Guest Post by Mr. Lettered Cottage

Meet Kev.

My husband, and the man behind the magical molding in our kitchen.




Hello there!

I’m Kevin, and this is my first blog post. Here goes….

Let me start by saying I thoroughly enjoy working on this home. I’m truly inspired by Layla’s never-ending passion and ideas. It has been absolutely magical watching this place come to life, and it’s so cool to be a part of it.

Alright, let’s talk molding!

This project calls for a lot of miter cuts, which, if your anything like me- means you’ll be running back to the hardware store to buy more wood. It can be a little tricky trying to figure out the angles sometimes. There are online tutorials about how to cut crown molding, but I’m more of a “wing it and pray” kind of guy.

I used this Ryobi compound miter saw. It was the cheapest one in the store, but it always seems to get the job done…

Here are the various pieces of trim, MDF and molding I purchased…

It’s just 1″x6″ pre-primed MDF, some 3″ crown molding, and some small, wood decorative trim molding. 
All of the cuts had to be made holding the molding at an angle. It took me a minute (and a few pieces of molding) to figure that out!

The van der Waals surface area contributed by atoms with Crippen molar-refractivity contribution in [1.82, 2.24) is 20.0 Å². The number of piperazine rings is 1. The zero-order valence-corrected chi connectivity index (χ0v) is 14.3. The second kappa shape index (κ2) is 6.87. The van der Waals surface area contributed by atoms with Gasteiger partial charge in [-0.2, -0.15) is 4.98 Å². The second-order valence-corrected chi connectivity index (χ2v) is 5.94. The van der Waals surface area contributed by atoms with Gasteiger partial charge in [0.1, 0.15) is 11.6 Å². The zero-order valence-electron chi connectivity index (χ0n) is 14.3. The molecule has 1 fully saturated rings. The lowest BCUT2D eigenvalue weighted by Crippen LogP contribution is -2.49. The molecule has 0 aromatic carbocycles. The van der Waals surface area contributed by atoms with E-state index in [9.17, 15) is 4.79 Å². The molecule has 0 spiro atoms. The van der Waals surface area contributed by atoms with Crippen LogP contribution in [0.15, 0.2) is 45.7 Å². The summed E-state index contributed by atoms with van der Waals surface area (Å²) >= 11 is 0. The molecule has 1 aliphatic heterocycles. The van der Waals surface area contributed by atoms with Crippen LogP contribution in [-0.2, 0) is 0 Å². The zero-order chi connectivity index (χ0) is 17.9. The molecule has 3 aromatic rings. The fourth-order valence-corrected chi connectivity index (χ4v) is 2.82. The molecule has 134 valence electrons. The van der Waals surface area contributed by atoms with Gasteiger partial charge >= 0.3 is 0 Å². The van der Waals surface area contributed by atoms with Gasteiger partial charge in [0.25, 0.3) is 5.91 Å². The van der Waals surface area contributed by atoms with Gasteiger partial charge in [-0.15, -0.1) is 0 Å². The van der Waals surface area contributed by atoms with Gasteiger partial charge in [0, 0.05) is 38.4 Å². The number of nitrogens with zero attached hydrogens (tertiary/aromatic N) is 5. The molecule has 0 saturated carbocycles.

I tried to nail the crown molding pieces to my 1″x6″ pieces, but after splitting a couple of pieces of crown, I finally decided to just use wood glue. I used painters tape to hold the pieces together, until the wood glue dried. Wood glue is extremely strong and since we don’t plan on hanging from the tops of our cabinets, I think it’ll work just fine…

Here are the cabinets above the stove before I got started…

…and here is what the cabinet on the left looked like after I attached the first 1″x6″s, and the first piece of crown molding…

And here it is, all taped in place…

I wish we had a small nail gun. With all these projects, I think it’s time to invest in one!

Here is a finished corner…

I used a type of caulk that starts out pink, then turns white when it’s dry. Pretty cool!